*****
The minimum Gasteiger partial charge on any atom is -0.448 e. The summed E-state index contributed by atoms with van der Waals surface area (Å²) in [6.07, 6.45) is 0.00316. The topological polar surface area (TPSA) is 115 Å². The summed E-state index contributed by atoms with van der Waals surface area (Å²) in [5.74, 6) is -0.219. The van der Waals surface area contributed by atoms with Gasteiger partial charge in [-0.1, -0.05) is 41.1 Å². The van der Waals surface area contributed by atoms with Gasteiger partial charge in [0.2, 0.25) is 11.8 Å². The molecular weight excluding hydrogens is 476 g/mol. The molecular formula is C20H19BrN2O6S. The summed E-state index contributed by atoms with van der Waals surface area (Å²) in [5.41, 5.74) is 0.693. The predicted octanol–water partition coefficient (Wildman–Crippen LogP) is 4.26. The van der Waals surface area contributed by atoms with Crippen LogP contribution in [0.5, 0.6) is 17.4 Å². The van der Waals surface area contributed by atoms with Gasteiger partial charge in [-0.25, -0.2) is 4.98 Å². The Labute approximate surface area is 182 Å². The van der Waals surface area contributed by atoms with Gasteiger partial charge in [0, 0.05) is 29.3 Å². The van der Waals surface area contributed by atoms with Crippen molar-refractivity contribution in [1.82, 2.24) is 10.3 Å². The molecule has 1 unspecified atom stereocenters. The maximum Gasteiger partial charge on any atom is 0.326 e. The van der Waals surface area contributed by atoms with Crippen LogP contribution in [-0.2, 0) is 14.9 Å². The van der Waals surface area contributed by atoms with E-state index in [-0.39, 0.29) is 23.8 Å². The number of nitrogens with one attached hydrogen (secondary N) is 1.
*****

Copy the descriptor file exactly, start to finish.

The minimum Gasteiger partial charge on any atom is -0.448 e. The summed E-state index contributed by atoms with van der Waals surface area (Å²) in [6.07, 6.45) is 0.00316. The topological polar surface area (TPSA) is 115 Å². The summed E-state index contributed by atoms with van der Waals surface area (Å²) in [5.74, 6) is -0.219. The van der Waals surface area contributed by atoms with Gasteiger partial charge in [-0.1, -0.05) is 41.1 Å². The van der Waals surface area contributed by atoms with Gasteiger partial charge in [0.2, 0.25) is 11.8 Å². The molecular weight excluding hydrogens is 476 g/mol. The molecular formula is C20H19BrN2O6S. The summed E-state index contributed by atoms with van der Waals surface area (Å²) in [5.41, 5.74) is 0.693. The predicted octanol–water partition coefficient (Wildman–Crippen LogP) is 4.26. The van der Waals surface area contributed by atoms with Crippen LogP contribution in [0.5, 0.6) is 17.4 Å². The van der Waals surface area contributed by atoms with Gasteiger partial charge in [-0.25, -0.2) is 4.98 Å². The Labute approximate surface area is 182 Å². The van der Waals surface area contributed by atoms with Gasteiger partial charge in [0, 0.05) is 29.3 Å². The van der Waals surface area contributed by atoms with Crippen molar-refractivity contribution in [1.82, 2.24) is 10.3 Å². The molecule has 1 unspecified atom stereocenters. The maximum Gasteiger partial charge on any atom is 0.326 e. The van der Waals surface area contributed by atoms with Crippen LogP contribution in [-0.2, 0) is 14.9 Å². The van der Waals surface area contributed by atoms with E-state index in [-0.39, 0.29) is 23.8 Å². The number of nitrogens with one attached hydrogen (secondary N) is 1.